For the past five semesters, the Campus Pro-Life group has set up a display titled the Genocide Awareness Project. As the name suggests, the display compares abortion to genocide, juxtaposing graphic images from the Holocaust with terminated fetuses.
The University of Calgary is concerned about violence potentially resulting from the controversial display. This year, the university has issued a legal statement to the group, threatening them with non-academic misconduct (possibly leading to suspension or expulsion), arrest and charges.
This case is set apart from previous situations in Canada for several reasons, including the severity of the consequences and the reasons for pursuing the issue. Here, university administration is dealing with the issue, not the Students' Union.
The university's duty is to protect the safety of campus members, but the evidence they have for any potential violence from the exhibit is unclear. The display has yet to have caused a single problem nor has a significant case been recorded at the many other campuses across Canada using the same display. Previously, the university has positioned security to deter confrontations and there is no reason to act differently this semester.
How much culpability should the CPL assume if violence occurs? There is no doubt the display is graphic-- its purpose is to invoke an emotional response. The CPL has solicited security protection and posted warnings of offensive images, though, so they can hardly be blamed for individuals responding with violence instead of reasoned discourse.
However, the CPL's campaign itself replaces reasoned discourse with base emotion and they almost certainly abandoned any attempts at debate and enlightened argument. If you judge engaging them on moral issues as worth your time, go ahead. But if your opinion is of their marketing strategy, the time is likely better spent elsewhere.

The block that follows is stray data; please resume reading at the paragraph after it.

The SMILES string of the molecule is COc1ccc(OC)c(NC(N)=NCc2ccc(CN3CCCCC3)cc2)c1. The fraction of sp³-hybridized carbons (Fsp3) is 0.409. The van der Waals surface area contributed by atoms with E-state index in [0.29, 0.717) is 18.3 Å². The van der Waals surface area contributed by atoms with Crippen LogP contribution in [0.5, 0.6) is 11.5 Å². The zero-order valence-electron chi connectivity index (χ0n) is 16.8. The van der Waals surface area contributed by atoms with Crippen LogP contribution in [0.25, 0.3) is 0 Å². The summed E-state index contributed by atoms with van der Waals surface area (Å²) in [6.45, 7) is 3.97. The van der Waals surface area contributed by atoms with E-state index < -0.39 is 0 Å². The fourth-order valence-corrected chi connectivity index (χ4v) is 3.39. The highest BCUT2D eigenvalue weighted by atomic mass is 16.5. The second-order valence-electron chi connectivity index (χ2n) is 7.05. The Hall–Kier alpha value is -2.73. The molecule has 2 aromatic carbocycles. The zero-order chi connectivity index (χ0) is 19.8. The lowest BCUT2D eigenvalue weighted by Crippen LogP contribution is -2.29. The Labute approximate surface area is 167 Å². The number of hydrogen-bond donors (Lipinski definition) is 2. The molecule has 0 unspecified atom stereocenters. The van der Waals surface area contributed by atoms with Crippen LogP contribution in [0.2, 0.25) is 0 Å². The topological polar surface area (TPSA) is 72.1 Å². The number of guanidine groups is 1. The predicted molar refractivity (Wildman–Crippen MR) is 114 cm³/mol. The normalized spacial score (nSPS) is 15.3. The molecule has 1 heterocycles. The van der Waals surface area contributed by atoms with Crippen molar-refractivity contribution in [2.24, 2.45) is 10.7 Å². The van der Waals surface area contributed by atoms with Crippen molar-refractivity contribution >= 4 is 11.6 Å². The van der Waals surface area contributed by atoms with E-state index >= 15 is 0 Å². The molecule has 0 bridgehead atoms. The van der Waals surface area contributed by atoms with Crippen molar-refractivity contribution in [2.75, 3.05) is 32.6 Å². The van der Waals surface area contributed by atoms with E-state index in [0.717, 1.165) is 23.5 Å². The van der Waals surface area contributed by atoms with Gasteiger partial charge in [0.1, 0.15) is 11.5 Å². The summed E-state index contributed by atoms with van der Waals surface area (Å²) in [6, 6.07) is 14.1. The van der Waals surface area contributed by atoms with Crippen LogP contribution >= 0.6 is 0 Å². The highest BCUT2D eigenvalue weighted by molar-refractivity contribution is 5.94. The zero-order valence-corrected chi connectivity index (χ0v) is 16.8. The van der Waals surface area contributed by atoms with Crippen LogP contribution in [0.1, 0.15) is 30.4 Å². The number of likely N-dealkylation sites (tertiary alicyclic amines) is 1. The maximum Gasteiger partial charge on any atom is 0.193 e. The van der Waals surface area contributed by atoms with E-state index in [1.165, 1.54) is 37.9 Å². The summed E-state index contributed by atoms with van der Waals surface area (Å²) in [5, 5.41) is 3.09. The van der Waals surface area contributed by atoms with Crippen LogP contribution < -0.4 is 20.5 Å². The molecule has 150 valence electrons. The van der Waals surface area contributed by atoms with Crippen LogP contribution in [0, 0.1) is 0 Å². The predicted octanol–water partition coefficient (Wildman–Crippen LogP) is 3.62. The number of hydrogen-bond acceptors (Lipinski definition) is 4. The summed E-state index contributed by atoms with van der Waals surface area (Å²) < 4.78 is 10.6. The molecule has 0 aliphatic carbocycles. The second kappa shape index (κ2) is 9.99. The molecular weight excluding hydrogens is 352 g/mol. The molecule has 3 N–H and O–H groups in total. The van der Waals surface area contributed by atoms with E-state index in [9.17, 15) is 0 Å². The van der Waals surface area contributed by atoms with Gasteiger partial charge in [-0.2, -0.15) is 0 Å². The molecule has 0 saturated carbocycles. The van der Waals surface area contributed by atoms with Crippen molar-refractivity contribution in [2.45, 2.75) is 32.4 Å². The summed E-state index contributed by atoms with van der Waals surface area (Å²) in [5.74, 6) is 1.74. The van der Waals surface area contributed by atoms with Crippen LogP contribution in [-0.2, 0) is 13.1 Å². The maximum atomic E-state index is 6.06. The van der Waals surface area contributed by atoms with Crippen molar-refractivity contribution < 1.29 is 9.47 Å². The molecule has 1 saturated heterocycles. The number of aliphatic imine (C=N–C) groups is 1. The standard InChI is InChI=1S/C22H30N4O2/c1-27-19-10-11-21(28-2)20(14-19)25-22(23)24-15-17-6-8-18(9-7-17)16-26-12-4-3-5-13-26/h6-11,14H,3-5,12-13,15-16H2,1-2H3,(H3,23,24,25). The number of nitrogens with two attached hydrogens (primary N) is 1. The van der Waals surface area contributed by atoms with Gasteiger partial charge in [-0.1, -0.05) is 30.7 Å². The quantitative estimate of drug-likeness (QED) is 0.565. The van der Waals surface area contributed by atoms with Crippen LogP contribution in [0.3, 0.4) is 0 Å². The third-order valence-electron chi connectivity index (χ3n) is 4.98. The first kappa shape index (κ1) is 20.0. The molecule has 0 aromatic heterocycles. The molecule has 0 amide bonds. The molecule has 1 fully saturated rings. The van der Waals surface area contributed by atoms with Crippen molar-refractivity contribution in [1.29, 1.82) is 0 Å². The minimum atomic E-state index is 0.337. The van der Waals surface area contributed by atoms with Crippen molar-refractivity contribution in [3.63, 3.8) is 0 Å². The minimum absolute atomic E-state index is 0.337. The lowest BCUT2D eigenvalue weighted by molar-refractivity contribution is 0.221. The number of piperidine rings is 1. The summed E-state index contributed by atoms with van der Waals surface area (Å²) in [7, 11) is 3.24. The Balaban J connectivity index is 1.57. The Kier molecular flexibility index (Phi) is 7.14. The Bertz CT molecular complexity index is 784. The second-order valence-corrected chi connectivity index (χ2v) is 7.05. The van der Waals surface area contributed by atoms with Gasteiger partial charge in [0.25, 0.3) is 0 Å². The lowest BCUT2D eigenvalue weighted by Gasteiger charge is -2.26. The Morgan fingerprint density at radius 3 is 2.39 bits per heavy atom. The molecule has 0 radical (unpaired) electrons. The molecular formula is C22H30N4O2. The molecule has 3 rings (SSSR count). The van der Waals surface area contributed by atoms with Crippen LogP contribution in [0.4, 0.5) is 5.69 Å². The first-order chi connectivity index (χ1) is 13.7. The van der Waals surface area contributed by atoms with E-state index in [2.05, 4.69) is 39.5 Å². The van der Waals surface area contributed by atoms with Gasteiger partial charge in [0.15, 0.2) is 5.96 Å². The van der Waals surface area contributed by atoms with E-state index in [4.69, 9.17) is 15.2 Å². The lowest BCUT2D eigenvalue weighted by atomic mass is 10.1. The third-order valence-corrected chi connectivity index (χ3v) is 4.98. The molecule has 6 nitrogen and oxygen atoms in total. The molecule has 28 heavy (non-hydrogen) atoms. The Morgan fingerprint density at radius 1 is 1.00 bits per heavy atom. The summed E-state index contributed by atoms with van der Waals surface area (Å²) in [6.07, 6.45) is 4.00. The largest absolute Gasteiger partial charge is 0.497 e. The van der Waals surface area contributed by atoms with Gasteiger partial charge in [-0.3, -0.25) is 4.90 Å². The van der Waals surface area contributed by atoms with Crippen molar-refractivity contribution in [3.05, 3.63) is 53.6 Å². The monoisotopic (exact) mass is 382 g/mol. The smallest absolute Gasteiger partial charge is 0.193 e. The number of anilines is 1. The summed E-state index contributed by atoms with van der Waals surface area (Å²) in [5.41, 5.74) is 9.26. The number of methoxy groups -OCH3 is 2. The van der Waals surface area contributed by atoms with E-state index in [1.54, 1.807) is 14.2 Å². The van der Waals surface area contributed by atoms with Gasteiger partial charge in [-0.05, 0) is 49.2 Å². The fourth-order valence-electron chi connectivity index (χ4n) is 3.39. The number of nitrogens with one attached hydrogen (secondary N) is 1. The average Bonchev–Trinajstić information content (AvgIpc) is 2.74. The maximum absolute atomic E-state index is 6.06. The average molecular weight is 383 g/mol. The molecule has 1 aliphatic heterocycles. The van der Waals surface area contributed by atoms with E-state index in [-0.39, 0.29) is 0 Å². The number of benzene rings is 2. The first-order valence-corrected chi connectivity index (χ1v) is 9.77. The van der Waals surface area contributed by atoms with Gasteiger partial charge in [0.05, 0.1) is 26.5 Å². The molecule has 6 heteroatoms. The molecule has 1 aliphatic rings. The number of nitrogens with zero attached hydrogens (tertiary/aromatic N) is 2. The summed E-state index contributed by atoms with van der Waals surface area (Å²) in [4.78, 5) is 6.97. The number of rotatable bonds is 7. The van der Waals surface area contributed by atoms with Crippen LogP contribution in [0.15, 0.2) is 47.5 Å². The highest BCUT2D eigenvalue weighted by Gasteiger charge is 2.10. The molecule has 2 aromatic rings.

The "marketplace of ideas" is a powerful metaphor. In the same way that different products are allowed to be advertised, different views are allowed free expression-- democracy requires this freedom. There are products I have no use for (God), shops I do not frequent (churches) and marketing tactics I disapprove of (proselytizing door-to-door). I do not react with violence, I choose not to buy the product.
Even if the university has the legal right to evict the CPL from their property, and in doing so can press charges to limit future demonstrations, that doesn't mean they should. Violence can be curtailed with proper security and one can avoid offence with proper warning and a different route.
Tolerance is one of the values gained from a university education and with that comes the ability to make moral decisions for ourselves. New situations constantly develop and new situations demand new views. The dismissal of some is inevitable, but we would be morally bankrupt to dismiss claims without a fair trial.